2010 Unrest: Mother Of Slain Nurse To Sue DSI Chief

A still from an amateur footage shows soldiers on BTS track in front of Wat Pathumwanararm Temple on 19 May 2010.

(27 March) Chief of Division of Special Investigation may find himself facing the murder lawsuit filed by the mother of a volunteer medic killed by the security force in the 2010 Redshirts protests.

The DSI is currently leading the legal action against former Prime Minister Abhisit Vejjajiva and former Deputy Prime Minister Suthep Thaugsuban for their authorisation of the military crackdown in 2010, which left more than 90 people dead, most of them civilians. The two former leaders have been indicted with murder charges related to those deaths.

But Ms. Payao Akhard, who lost her daughter on the last day of the unrest said today that it is unacceptable that Mr Tharit Pengdit, the DSI chief, is pursuing those charges against Mr. Abhisit and Mr. Suthep while exempting himself from the legal action, since Mr. Tharit was also a member of the Centre for Resolution of Emergency Situation (CRES) which oversaw the crackdown. 

"I don't want him to use my daughter's case as a political tool," Ms. Payao told reporters. 


Her daughter, Ms. Kamonkate Akhard, was a volunteer medic who was shot dead alongside five other victims as they sought shelter inside Wat Pathumwanararm Temple on 19 May 2010. Last year, a court inquest indicated that the six victims were killed by soldiers who were stationed around the temple.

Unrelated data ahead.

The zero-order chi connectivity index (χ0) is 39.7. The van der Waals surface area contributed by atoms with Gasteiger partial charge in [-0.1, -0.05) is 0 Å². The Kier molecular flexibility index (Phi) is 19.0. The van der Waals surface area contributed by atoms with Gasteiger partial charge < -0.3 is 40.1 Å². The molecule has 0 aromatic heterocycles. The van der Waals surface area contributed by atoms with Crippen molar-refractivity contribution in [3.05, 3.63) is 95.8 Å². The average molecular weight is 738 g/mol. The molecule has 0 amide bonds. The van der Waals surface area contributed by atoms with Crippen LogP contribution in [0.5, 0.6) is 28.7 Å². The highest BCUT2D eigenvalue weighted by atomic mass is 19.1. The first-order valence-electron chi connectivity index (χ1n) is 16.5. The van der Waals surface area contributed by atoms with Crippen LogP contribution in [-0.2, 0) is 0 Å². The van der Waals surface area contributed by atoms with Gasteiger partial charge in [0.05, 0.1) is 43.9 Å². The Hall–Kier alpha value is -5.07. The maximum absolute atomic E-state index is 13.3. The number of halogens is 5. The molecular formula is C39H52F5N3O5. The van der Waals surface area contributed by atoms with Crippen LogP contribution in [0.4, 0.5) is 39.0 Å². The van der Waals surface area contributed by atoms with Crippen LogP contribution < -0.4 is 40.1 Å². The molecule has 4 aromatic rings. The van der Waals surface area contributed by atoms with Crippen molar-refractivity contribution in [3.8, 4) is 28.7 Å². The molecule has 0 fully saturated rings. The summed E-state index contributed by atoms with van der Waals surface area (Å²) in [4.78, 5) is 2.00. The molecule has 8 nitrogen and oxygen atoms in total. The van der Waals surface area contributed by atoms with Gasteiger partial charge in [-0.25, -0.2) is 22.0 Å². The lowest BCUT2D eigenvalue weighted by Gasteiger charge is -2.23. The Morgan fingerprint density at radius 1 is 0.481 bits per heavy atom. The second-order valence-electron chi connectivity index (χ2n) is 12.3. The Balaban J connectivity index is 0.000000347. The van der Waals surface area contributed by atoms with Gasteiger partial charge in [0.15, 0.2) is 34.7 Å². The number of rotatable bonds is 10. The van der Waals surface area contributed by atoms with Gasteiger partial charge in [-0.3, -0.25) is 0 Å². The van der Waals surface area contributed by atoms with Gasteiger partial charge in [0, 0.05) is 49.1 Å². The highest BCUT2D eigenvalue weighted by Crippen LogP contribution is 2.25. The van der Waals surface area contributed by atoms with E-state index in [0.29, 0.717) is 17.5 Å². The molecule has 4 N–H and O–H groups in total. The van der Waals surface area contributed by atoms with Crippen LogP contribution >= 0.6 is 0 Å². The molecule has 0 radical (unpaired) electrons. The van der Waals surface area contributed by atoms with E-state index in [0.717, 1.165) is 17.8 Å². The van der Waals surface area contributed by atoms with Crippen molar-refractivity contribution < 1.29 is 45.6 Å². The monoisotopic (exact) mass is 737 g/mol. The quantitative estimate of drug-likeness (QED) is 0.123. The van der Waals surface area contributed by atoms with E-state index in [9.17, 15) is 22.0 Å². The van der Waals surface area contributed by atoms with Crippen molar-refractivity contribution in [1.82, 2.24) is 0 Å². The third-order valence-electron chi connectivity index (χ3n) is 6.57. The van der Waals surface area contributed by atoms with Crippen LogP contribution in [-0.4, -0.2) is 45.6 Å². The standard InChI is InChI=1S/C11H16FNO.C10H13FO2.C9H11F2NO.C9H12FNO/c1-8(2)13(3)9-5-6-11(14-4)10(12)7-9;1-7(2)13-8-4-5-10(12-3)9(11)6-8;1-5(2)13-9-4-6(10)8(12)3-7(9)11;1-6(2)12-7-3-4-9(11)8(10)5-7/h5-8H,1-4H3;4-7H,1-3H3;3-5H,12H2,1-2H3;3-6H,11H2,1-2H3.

Those soldiers, along with their commanders and other related officials, should also stand trial for the temple deaths, Ms. Payao insisted. 

"I have not seen any legal prosecution against these people who were all involved in the deaths of my daughter and other people inside Wat Pathum at all," Ms. Payao said, adding that she will appoint her own lawyer and file separate murder charges against the officials next week, starting with Mr. Tharit. 


Mr. Tharit has previously sent the files detailing the injuries and deaths at Wat Pathum Temple caused by the crackdown to the public prosecutor as further evidence in the murder charges against Mr. Abhisit and Mr. Suthep. 

Among the injured victims was Mr. Andrew Buncombe, a British journalist who was taking shelter inside the temple when the sanctuary came under hail of gunfire from the security forces.